Remembering Stephen Hawking, Groundbreaking Physicist and Advocate for Climate, Palestine & Peace

March 30, 2018 - 8:48am

On Saturday, members of the scientific community, family, friends and fans alike will gather to remember the life and legacy of groundbreaking physicist Stephen Hawking. Hawking died on March 14 at his home in Cambridge, England, at the age of 76. For decades, Hawking enchanted both scientists and science lovers by making groundbreaking discoveries about the origins of the universe, then translating these ideas for millions of nonscientists worldwide. His career and life itself have been celebrated as a medical miracle. Born in Oxford, Britain, in 1942, he was diagnosed with a neuromuscular disorder known as Lou Gehrig’s disease at the age of 21. Doctors said he had only a few years to live. Instead, he went on to live for more than 50 years, traveling the world in his motorized wheelchair and communicating through a custom-made computerized voice synthesizer. His only complaint was that the synthesizer gave him an American accent. He also protested against U.S. wars, including the U.S. war in Vietnam and the U.S. invasion of Iraq. We speak to Kitty Ferguson, author of two books about Hawking, “Stephen Hawking: An Unfettered Mind” and “Stephen Hawking: Quest for a Theory of Everything.”

Meet the Doctor Suing Trump: Dr. Eugene Gu on Gun Violence, Privatization of VA & White Supremacy

March 30, 2018 - 8:35am

Doctors across the country are slamming former Republican Senator Rick Santorum for arguing that young people protesting for gun control would be better served by learning CPR. Dr. Eugene Gu of Vanderbilt University Medical Center tweeted, “As a surgeon, I’ve operated on gunshot victims who’ve had bullets tear through their intestines, cut through their spinal cord, and pulverize their kidneys and liver. Rick Santorum telling kids to shut up and take CPR classes is simply unconscionable.” We speak to Dr. Gu about gun violence, his lawsuit against President Trump and why he was suspended for taking a knee to fight white supremacy.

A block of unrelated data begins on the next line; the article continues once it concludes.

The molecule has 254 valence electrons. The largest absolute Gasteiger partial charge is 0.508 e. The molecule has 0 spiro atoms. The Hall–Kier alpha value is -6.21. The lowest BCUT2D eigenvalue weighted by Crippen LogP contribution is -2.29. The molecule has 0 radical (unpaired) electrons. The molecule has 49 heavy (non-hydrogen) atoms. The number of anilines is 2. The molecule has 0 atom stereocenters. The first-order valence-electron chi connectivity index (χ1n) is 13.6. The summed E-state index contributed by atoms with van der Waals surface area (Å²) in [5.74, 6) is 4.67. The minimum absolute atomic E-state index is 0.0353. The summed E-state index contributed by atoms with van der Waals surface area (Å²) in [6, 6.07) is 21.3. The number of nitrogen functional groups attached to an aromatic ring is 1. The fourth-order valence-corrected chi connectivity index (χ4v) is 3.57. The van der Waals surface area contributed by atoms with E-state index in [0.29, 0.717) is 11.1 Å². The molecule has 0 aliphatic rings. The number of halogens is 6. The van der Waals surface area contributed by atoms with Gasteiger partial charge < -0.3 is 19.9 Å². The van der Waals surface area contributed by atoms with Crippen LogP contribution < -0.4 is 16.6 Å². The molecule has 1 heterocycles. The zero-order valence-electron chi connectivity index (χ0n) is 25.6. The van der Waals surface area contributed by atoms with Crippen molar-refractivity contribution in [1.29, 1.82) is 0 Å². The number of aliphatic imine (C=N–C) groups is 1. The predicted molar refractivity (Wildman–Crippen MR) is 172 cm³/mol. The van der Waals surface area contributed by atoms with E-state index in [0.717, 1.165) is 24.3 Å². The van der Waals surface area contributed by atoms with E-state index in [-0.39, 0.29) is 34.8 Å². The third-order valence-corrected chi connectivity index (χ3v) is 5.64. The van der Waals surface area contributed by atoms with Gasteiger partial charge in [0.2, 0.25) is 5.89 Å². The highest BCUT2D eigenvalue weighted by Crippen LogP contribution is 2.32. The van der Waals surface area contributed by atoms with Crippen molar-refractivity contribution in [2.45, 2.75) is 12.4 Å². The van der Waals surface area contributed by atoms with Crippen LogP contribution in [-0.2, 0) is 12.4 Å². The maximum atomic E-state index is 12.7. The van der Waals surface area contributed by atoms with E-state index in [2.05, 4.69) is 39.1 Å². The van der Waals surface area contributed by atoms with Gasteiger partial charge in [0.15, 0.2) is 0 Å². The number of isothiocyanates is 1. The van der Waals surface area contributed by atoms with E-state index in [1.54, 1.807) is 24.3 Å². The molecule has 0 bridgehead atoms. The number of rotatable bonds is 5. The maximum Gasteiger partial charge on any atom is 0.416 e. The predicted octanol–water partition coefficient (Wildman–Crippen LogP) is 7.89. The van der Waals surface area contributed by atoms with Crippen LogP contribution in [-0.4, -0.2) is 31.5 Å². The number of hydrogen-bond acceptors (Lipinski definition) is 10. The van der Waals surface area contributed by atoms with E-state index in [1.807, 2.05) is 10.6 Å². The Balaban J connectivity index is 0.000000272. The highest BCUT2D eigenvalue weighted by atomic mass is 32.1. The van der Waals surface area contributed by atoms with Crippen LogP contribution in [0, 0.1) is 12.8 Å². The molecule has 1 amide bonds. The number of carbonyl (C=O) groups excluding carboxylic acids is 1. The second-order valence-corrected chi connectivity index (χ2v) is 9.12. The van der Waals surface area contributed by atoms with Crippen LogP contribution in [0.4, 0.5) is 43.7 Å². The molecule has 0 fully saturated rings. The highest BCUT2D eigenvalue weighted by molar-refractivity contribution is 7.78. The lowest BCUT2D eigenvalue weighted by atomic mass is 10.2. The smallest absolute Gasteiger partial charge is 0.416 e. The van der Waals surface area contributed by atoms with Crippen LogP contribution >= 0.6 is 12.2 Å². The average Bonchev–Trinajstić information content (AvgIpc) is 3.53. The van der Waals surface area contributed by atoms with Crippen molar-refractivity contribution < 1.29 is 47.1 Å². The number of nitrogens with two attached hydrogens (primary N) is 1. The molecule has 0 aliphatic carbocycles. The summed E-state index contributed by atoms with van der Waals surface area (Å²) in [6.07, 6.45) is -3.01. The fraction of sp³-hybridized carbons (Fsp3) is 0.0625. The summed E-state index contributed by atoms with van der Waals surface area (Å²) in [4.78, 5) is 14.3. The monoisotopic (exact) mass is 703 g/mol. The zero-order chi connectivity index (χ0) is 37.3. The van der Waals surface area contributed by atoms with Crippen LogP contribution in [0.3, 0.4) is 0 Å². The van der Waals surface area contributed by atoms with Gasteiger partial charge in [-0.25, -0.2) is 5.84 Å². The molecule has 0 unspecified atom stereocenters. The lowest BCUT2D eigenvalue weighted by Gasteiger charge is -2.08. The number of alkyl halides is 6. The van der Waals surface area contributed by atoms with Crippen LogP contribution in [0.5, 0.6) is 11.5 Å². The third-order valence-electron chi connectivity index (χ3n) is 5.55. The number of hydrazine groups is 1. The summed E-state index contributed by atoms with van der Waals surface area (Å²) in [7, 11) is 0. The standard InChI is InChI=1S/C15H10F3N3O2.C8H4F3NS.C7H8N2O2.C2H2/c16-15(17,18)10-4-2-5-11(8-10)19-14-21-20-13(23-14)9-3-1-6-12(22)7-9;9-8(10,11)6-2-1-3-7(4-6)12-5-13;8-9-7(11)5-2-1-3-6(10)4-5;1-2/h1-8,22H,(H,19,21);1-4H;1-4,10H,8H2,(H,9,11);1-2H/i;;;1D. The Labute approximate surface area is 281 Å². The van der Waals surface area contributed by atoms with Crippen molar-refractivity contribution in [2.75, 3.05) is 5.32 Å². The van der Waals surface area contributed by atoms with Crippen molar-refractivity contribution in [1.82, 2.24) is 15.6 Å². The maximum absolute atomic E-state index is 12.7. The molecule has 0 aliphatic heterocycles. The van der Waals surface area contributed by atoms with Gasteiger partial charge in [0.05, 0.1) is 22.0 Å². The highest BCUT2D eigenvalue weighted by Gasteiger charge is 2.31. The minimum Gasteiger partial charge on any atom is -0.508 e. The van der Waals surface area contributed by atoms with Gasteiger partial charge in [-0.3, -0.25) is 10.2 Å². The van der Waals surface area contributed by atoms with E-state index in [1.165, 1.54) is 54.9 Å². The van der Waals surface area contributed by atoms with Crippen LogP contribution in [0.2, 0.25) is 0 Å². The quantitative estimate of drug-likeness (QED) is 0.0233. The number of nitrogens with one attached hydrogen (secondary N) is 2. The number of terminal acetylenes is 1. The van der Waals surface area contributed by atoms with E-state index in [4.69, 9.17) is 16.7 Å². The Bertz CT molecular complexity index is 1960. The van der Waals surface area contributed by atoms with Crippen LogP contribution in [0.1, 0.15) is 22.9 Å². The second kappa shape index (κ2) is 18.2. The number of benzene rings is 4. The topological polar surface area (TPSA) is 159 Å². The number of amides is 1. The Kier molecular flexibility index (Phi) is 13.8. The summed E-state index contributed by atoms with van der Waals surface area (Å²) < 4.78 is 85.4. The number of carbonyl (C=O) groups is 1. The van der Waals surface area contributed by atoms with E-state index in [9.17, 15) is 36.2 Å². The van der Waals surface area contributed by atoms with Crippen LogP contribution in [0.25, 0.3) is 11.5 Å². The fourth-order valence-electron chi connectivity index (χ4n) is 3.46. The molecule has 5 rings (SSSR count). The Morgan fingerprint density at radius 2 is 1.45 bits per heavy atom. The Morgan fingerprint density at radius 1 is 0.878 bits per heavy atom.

David Shulkin's Firing at the VA Is Latest Step in Trump-Koch Push to Privatize Veterans' Healthcare

March 30, 2018 - 8:14am

On Wednesday, President Trump fired Secretary of Veterans Affairs David Shulkin and said he’d replace him with White House physician Dr. Ronny Jackson, a rear admiral in the Navy. Dr. Jackson has no experience running a large agency. The Department of Veterans Affairs is the federal government’s second-largest department, with 360,000 employees. Shulkin had been facing criticism for various ethics violations, including using taxpayer money to pay for his wife’s airfare during a trip to Europe last summer. But Shulkin says he’s actually being ousted because of his opposition to privatizing the VA, which runs 1,700 hospitals and clinics. The push to privatize the VA has been led by a group called Concerned Veterans for America, which is funded by the billionaire conservative Koch brothers. We speak to Suzanne Gordon, an award-winning healthcare journalist. Her forthcoming book is titled “Wounds of War: Veterans’ Healthcare in the Era of Privatization.”

Family to Bury Slain Sacramento Man Stephon Clark, as Protests Continue Demanding Justice

March 29, 2018 - 8:50am